There is no point in rushing toward this supposed failure. So how would we judge what this failure concerns? According to what criteria that wouldn’t immediately be contested for its partiality or arbitrariness? Is it “real,” “genuine,” etc.? Scientific? Philosophical? Political? Economic? All of these together? These failures are heterogeneous and incommensurable, their doctrinal “set” is nothing less than what will be its form of “totalization” or theoretical organization. Looking at this explication of the multiple aspects--as such—of failure, an explication that is not empiricist concerning one of them or through one of them alone, we postulate that the theoretical genre of Marxism is a new type, unknown within philosophy, an attempt at a radical unification of science and philosophy under the primacy of the “last instance,” but which still rightly forms itself here under the dominant drive of philosophy.
The feeling that there is a failure is in general confused, poorly analyzed and paralyzed with resentment: a failure sometimes considered to be the failure of so-called “Marx- ist science,” sometimes of Marxist philosophy, of “that philosophy,” of “this axiom,” etc. Each of these aspects is controversial and ambiguous:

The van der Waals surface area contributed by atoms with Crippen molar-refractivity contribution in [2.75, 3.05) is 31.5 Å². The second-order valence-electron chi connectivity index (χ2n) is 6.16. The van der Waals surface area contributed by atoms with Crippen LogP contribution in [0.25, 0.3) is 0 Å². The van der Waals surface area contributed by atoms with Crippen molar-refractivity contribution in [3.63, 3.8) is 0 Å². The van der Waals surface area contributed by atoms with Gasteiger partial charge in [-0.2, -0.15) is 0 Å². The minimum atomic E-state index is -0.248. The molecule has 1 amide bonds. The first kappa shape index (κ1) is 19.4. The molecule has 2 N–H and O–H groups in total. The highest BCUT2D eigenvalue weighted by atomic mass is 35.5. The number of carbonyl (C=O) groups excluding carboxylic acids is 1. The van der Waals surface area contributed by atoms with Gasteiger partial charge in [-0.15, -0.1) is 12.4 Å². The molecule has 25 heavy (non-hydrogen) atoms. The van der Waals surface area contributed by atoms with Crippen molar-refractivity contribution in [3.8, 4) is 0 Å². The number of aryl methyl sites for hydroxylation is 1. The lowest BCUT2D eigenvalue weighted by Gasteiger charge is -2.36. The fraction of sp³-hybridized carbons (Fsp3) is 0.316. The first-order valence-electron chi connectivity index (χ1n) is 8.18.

1. A failure of the scientific kind? According to its scientific aspect, let us assume, lacking any better alternative, Popper’s criteria: a “false” theory in the absolute sense of metaphysics is not a falsifiable or a scientific theory. If it has been falsified by its application or its practical realization, it is because it was a science rather than a metaphysics. The hypothesis of its universality will have been contradicted experimentally and invalidated, but for that very reason it would have its scientific positivity and would not be the sanction of a metaphysical thesis on history. However, in addition to Popper’s criteria itself being “critical” and metaphysical in an enlarged sense, which sometimes escaped its author, the failure of Marxism confirms—it is true—that it is still too specularly copied from history and the thought-world to which it is not sufficiently heterogeneous, but it also confirms, in an inverse way, the validity of its hypothesis as relatively adequate to the phenomena and presumably “verified” by them.